It's the Australian Film Institute Awards judging season again, and as members, we're in the thick of viewing as many films as we can. This year the predominant theme seems to be streetwise and seedy, drawing upon our Australian right to look cool while we break the rules and thumb our noses at authority. It's ok occasionally, but a bit jaded by the third or fourth film in a row. Still, I'm trying very hard to watch each film freshly, to give it a chance. I haven't got time to go into depth, so I'll give you the speedy version of what I've seen so far:

Em 4 Jay: Heroin. Bonny & Clyde. Good pace, some good laughs, old theme. Nothing very cutting-edge or shocking (unless you are offended by nudity and injection scenes) but entertaining in parts. Good lead actors.

Kenny: Very 'The Castle', endearing with fabulous Aussie vernacular. Take your (older) kids for some good poo humour.

Macbeth: Reviewed well on Sarsaparilla. If the intention was to make the play accessible to a modern audience, it worked for me (first time I've watched any form of M without wanting to drift off somewhere internally), although I could have done without the Michael Hutchence treatment of the lead character (half expected him to wrap a belt around his neck at the end). Lady Macbeth fabulous.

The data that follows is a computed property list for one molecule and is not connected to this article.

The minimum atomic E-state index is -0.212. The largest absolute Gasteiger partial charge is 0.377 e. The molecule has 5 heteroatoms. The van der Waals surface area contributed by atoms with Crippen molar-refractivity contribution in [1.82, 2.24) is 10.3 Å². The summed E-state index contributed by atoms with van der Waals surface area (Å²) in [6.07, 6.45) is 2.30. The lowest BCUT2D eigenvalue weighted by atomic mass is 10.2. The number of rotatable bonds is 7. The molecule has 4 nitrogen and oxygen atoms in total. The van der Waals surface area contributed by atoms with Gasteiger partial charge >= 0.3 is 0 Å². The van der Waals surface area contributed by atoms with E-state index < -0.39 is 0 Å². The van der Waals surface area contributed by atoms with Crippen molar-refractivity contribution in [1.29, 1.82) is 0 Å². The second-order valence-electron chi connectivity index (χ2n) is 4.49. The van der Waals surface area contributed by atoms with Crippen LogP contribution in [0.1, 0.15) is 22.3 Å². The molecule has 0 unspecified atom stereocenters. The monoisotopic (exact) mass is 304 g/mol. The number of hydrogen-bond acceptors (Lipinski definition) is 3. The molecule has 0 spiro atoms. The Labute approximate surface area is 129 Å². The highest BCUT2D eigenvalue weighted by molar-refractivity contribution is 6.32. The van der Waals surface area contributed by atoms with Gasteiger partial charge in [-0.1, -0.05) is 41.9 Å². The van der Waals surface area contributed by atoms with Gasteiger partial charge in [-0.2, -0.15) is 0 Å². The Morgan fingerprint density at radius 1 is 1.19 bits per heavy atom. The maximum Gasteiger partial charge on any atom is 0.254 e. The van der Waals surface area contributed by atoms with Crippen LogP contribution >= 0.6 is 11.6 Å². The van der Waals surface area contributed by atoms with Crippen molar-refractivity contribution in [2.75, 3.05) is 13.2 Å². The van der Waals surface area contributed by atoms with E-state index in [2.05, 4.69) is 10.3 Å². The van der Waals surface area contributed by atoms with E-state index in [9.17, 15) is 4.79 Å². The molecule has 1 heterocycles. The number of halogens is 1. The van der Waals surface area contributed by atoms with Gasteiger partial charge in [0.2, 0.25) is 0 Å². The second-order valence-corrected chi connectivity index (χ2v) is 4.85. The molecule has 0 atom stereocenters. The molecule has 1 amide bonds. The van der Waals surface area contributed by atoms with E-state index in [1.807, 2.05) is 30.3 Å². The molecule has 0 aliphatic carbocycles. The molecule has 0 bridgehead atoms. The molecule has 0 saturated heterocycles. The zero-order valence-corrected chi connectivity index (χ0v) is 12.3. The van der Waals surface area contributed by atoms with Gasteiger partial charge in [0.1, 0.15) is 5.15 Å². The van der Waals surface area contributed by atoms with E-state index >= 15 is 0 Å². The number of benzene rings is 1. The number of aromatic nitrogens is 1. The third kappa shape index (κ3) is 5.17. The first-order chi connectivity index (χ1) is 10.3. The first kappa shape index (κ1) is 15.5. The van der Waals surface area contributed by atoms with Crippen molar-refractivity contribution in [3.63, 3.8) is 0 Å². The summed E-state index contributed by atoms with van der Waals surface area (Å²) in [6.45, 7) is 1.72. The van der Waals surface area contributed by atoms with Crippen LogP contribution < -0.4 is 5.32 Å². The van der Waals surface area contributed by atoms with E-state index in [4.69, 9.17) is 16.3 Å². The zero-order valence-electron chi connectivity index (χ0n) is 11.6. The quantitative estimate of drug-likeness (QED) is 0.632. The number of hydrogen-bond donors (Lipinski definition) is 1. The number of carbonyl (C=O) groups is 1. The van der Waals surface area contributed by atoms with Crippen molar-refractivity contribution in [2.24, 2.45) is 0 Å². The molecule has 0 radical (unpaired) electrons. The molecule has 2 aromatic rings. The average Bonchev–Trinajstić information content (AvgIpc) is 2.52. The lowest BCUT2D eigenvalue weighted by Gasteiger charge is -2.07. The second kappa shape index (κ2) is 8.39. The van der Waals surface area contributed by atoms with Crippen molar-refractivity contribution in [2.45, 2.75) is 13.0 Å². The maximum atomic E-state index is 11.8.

The Book of Revelation: A few things grated on me in this but generally powerful, with beautiful visuals and some compellingly twisted sexual issues. Tom Long (always a favorite of mine) looked amazing.

Lots more to see! Lots of babysitter points being racked up.


What is it with cats and desks? The following is an example of my home office working conditions (and as I construct it, Mary Gilmore's manuscript pile is being warmed nicely by Pooter's fluffy arse).

Every time I leave the room, this is what I see when I return. Padge.

arm-rest 1
Pooter sits on my lap, then uses my arm as an armrest. I don't think he realises what bad OH&S practice this is.

arm-rest 2
When he gets bored, he shifts around and lies on my mouse hand.

PEN, not mouse!
As he lies there, he sees things that should be chased, like this naughty nimble pencil.

lampbathing for one
Finally, when my hands are numb, he moves to warmer climes -- lampbathing under my ancient and manky desklamp.

lampbathing for two
Then Padge, having recovered from being ignobly cast from HIS chair, joins Pooter for a gentle lamp-bathe, looking for all the world like two Victorian dowagers in mourning.

dusty whiskers
Padge, being for some reason extra dusty today...

lamp and kitty bathe
...gets a gentle clean from his brother. Meanwhile, I am trying to get to the papers underneath their bums.

Pooter gets the hint, but Padge, as ever, is persistent. Pooter then begins the whole cycle again by trying to jump onto my lap. If I get up to go to the loo, Padge will get onto my chair.